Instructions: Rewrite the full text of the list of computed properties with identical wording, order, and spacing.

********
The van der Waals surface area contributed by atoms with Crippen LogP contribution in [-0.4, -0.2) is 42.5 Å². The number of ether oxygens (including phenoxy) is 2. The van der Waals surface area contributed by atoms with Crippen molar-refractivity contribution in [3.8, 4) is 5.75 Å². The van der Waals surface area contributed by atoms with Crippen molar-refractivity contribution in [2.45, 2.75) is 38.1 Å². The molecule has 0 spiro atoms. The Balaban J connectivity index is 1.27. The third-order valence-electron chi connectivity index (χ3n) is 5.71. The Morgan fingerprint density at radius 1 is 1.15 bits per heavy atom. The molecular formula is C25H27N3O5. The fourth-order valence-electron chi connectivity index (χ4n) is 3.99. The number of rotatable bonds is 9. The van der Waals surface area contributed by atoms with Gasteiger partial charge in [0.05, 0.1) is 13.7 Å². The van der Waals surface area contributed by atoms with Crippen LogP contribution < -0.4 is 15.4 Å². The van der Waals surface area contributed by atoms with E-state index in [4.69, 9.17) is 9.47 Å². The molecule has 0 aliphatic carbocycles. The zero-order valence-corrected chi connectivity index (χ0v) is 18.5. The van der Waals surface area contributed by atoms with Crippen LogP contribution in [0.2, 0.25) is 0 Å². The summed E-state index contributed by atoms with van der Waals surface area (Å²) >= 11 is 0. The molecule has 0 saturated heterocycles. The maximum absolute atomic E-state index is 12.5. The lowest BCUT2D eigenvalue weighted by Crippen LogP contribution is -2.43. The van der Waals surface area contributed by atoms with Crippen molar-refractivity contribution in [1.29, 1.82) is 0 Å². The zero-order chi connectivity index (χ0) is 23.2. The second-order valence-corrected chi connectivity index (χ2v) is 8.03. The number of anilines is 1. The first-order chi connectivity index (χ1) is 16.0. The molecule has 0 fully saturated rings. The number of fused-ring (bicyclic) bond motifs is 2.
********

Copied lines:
The van der Waals surface area contributed by atoms with Crippen LogP contribution in [-0.4, -0.2) is 42.5 Å². The number of ether oxygens (including phenoxy) is 2. The van der Waals surface area contributed by atoms with Crippen molar-refractivity contribution in [3.8, 4) is 5.75 Å². The van der Waals surface area contributed by atoms with Crippen molar-refractivity contribution in [2.45, 2.75) is 38.1 Å². The molecule has 0 spiro atoms. The Balaban J connectivity index is 1.27. The third-order valence-electron chi connectivity index (χ3n) is 5.71. The Morgan fingerprint density at radius 1 is 1.15 bits per heavy atom. The molecular formula is C25H27N3O5. The fourth-order valence-electron chi connectivity index (χ4n) is 3.99. The number of rotatable bonds is 9. The van der Waals surface area contributed by atoms with Gasteiger partial charge in [0.05, 0.1) is 13.7 Å². The van der Waals surface area contributed by atoms with Crippen LogP contribution < -0.4 is 15.4 Å². The van der Waals surface area contributed by atoms with E-state index in [4.69, 9.17) is 9.47 Å². The molecule has 0 aliphatic carbocycles. The zero-order valence-corrected chi connectivity index (χ0v) is 18.5. The van der Waals surface area contributed by atoms with Crippen LogP contribution in [0.2, 0.25) is 0 Å². The summed E-state index contributed by atoms with van der Waals surface area (Å²) >= 11 is 0. The molecule has 0 saturated heterocycles. The maximum absolute atomic E-state index is 12.5. The lowest BCUT2D eigenvalue weighted by Crippen LogP contribution is -2.43. The van der Waals surface area contributed by atoms with Crippen molar-refractivity contribution in [1.29, 1.82) is 0 Å². The zero-order chi connectivity index (χ0) is 23.2. The second-order valence-corrected chi connectivity index (χ2v) is 8.03. The number of anilines is 1. The first-order chi connectivity index (χ1) is 16.0. The molecule has 0 fully saturated rings. The number of fused-ring (bicyclic) bond motifs is 2.